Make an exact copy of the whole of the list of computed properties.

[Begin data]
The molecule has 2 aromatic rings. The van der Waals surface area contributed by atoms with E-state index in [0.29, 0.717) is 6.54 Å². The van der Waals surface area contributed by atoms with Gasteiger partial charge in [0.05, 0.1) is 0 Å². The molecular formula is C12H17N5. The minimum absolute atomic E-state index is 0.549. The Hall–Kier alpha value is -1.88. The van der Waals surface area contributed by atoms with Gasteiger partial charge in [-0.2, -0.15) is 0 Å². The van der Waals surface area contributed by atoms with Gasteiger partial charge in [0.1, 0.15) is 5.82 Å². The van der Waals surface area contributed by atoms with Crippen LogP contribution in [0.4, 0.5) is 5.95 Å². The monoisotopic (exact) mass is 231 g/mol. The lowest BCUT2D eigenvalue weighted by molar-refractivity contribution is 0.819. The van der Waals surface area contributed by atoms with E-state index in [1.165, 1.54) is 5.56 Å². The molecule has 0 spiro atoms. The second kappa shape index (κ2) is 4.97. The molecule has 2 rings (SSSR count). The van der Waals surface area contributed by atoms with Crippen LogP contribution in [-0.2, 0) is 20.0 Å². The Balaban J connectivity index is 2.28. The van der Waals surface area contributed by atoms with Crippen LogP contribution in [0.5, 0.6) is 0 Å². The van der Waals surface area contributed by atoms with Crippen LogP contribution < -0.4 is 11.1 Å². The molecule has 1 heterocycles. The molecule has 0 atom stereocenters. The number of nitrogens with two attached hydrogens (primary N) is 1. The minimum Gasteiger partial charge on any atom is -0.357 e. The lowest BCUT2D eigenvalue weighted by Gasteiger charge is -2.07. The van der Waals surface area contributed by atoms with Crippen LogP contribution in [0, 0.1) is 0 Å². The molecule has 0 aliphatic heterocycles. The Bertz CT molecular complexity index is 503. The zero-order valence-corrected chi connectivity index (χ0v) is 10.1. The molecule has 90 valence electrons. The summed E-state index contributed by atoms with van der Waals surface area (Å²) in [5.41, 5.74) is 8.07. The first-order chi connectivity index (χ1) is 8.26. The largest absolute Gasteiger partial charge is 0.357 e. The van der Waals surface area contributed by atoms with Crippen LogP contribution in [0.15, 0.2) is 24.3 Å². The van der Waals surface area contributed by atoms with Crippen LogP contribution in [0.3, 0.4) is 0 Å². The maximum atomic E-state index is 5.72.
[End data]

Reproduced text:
The molecule has 2 aromatic rings. The van der Waals surface area contributed by atoms with E-state index in [0.29, 0.717) is 6.54 Å². The van der Waals surface area contributed by atoms with Gasteiger partial charge in [0.05, 0.1) is 0 Å². The molecular formula is C12H17N5. The minimum absolute atomic E-state index is 0.549. The Hall–Kier alpha value is -1.88. The van der Waals surface area contributed by atoms with Gasteiger partial charge in [-0.2, -0.15) is 0 Å². The van der Waals surface area contributed by atoms with Gasteiger partial charge in [0.1, 0.15) is 5.82 Å². The van der Waals surface area contributed by atoms with Crippen LogP contribution in [0.4, 0.5) is 5.95 Å². The monoisotopic (exact) mass is 231 g/mol. The lowest BCUT2D eigenvalue weighted by molar-refractivity contribution is 0.819. The van der Waals surface area contributed by atoms with E-state index in [1.165, 1.54) is 5.56 Å². The molecule has 0 spiro atoms. The second kappa shape index (κ2) is 4.97. The molecule has 2 rings (SSSR count). The van der Waals surface area contributed by atoms with Crippen LogP contribution in [-0.2, 0) is 20.0 Å². The Balaban J connectivity index is 2.28. The van der Waals surface area contributed by atoms with Crippen LogP contribution in [0.5, 0.6) is 0 Å². The van der Waals surface area contributed by atoms with Crippen LogP contribution < -0.4 is 11.1 Å². The molecule has 1 heterocycles. The molecule has 0 atom stereocenters. The number of nitrogens with two attached hydrogens (primary N) is 1. The minimum Gasteiger partial charge on any atom is -0.357 e. The lowest BCUT2D eigenvalue weighted by Gasteiger charge is -2.07. The van der Waals surface area contributed by atoms with Crippen LogP contribution in [0, 0.1) is 0 Å². The molecule has 0 aliphatic heterocycles. The Bertz CT molecular complexity index is 503. The zero-order valence-corrected chi connectivity index (χ0v) is 10.1. The molecule has 90 valence electrons. The summed E-state index contributed by atoms with van der Waals surface area (Å²) in [5.41, 5.74) is 8.07. The first-order chi connectivity index (χ1) is 8.26. The largest absolute Gasteiger partial charge is 0.357 e. The van der Waals surface area contributed by atoms with Crippen LogP contribution in [0.15, 0.2) is 24.3 Å². The van der Waals surface area contributed by atoms with Crippen LogP contribution in [0.3, 0.4) is 0 Å². The maximum atomic E-state index is 5.72.